Call for input on Collawash River map

Use this forum to report and discuss trails in need of maintenance. This will help organizations like TKO and agencies like the Forest Service get the most recent on-the-ground trail conditions.
greenjello85
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Re: Call for input on Collawash River map

Post by greenjello85 » November 2nd, 2014, 11:59 am

I stand corrected and consider me shocked:) It does seem to be that the river is a historically turbid river due to the steep terrain and landslides. Here's the link to that analysis: http://www.fs.usda.gov/Internet/FSE_DOC ... 036573.pdf It's pretty interesting. I was thinking of the actual sediment being washed from the road surfaces but the main problems seem to be from the increased peak flow volumes caused by the roads/ditches acting like extra stream beds. The report also highlights the more obvious sources of increased sediment such as road cuts into hillsides and clear cutting. The surface sediments are mentioned but as a lesser source. I can only imagine what the river will look like this year with all the logging activity that is going on up there.

mcds
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Re: Call for input on Collawash River map

Post by mcds » November 2nd, 2014, 12:25 pm

mkrochta wrote:
greenjello85 wrote:
mkrochta wrote: While regeneration is a goal of road decommissioning, the most significant reasoning behind doing this kind of thing is reducing impacts to water quality and fish. Many spur roads in the forest were built very hastily long ago to access timber, and weren't meant to be left open as long as they have been. De-compacting the roadbed helps water percolate down into the soil, instead of collect and wash sediment into nearby streams, causing culverts to blow out, or even contributing to landslides.

And while a road may only be 20 feet wide, in MHNF there are roughly 3,000 miles of these roads, and its been well agreed on in the science and forest management community that these 20 foot wide roads pose the most significant threat to water quality and soils in the forest.

Along with this, the majority of forest wildlife are hindered by roads, since they can fragment their habitat connectivity significantly.
I think the amount of resources needed to fully decommission a road could be better used in other areas. Over time the road bed would be broken up anyways. Not that high sediment levels are really an issue in this area to begin with. I would be shocked if any studies found that the turbidity of the collawash is hindering fish levels.

I don't really believe that any of the roads being proposed for removal, pose any real barrier to wildlife. They are gravel roads that see almost no traffic.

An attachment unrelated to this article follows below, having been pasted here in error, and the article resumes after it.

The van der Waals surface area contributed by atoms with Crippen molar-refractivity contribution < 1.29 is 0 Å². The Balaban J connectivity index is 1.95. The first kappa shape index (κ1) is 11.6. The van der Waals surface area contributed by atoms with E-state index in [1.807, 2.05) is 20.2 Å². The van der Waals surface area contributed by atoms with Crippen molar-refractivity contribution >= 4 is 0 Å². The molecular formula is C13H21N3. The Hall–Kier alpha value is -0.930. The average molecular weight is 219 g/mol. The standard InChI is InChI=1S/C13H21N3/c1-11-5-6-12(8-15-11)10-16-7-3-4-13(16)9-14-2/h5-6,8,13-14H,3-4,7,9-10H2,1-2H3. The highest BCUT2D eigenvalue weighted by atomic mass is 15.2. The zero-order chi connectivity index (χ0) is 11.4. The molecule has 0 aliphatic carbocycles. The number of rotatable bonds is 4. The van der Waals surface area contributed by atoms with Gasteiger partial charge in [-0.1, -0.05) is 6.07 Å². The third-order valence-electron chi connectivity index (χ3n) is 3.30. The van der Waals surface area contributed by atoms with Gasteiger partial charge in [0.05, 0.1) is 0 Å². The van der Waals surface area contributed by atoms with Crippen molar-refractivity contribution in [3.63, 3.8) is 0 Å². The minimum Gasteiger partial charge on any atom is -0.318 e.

I do agree with your point that removing spur roads will help limit illegal activities though. But again this could be accomplished by blocking the entrances to these roads rathering than spending a huge amount of resources breaking apart the road surface.
From the USFS Collawash Watershed Analysis:
"Turbidity levels in the Collawash are consistently higher and persist longer when compared to any other streams in the Clackamas."

“Currently, there is a greater amount of sediment production and delivery sites than what existed under the reference sediment regime. Many upland forested sites that were not sediment sources in the past are now sites of chronic production; most can be directly attributed to roads” (3-8).

The attached photo shows the confluence of the Collawash and Clackamas Rivers during the wet season.
Note the color differences between the water coming from the Collawash (far) and the Clackamas (near).

As for fish, it's been well agreed-upon for at least 20 years that sediment has been one of the leading causes in unstable and declining fish populations in forests.

Glad these topics are getting some thoughtful discussion. It's true, money spent on roads COULD get spent elsewhere, but for now the USFS is struggling with the amount of road-related issues at hand; that's why they sometimes cut their losses and remove roads - so they can help ensure that later, these funds that would be spent on repairs and maintenance can be spent on other valuable things.

Image
great post

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Koda
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Re: Call for input on Collawash River map

Post by Koda » November 4th, 2014, 11:10 am

crickets and silence. I didn’t think my questions would be responded to from Bark….
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mkrochta
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Re: Call for input on Collawash River map

Post by mkrochta » November 4th, 2014, 11:37 am

Koda wrote:crickets and silence. I didn’t think my questions would be responded to from Bark….
Hello Koda - sorry for the delay, I've been in the forest the last couple days. Glad you followed up.

To answer your question about wildlife and roads, the science around this is overly-plentiful. Not just for deer and elk. Fragmentation is a basic concept in ecology. For example, fragmentation effects species like spotted owls who depend on large areas of closed-canopy forest so they can avoid predation by growing numbers of other "edge" species, like Barred owls. This goes for a whole group of birds who are adapted to uninterrupted dispersal range. Arboreal mammals, like flying squirrels and red tree voles are in the same boat. Amphibians and aquatic organisms obviously can't cross roads all that well, even when culverts (which are often left ineffective due to lack of funds) are in place.

I'd suggest folks do a quick google scholar search for road effects on wildlife, but let me know if you have more questions.

Your comment on tertiary roads is an important one. And thank you for pointing it out. As you know, there are a LOT of these roads on public lands forests. I think "what we're doing" to address other groups is bringing some of our ideas to the upcoming TAP open houses to share, and encouraging ALL groups to participate, since it's really not us (a small non-profit) that is making the ultimate decision on these roads, it's your government. The reason I posted the map on this website to get information on access, "particularly hiking," is because I figured this would be the best place to ask about those specific access needs.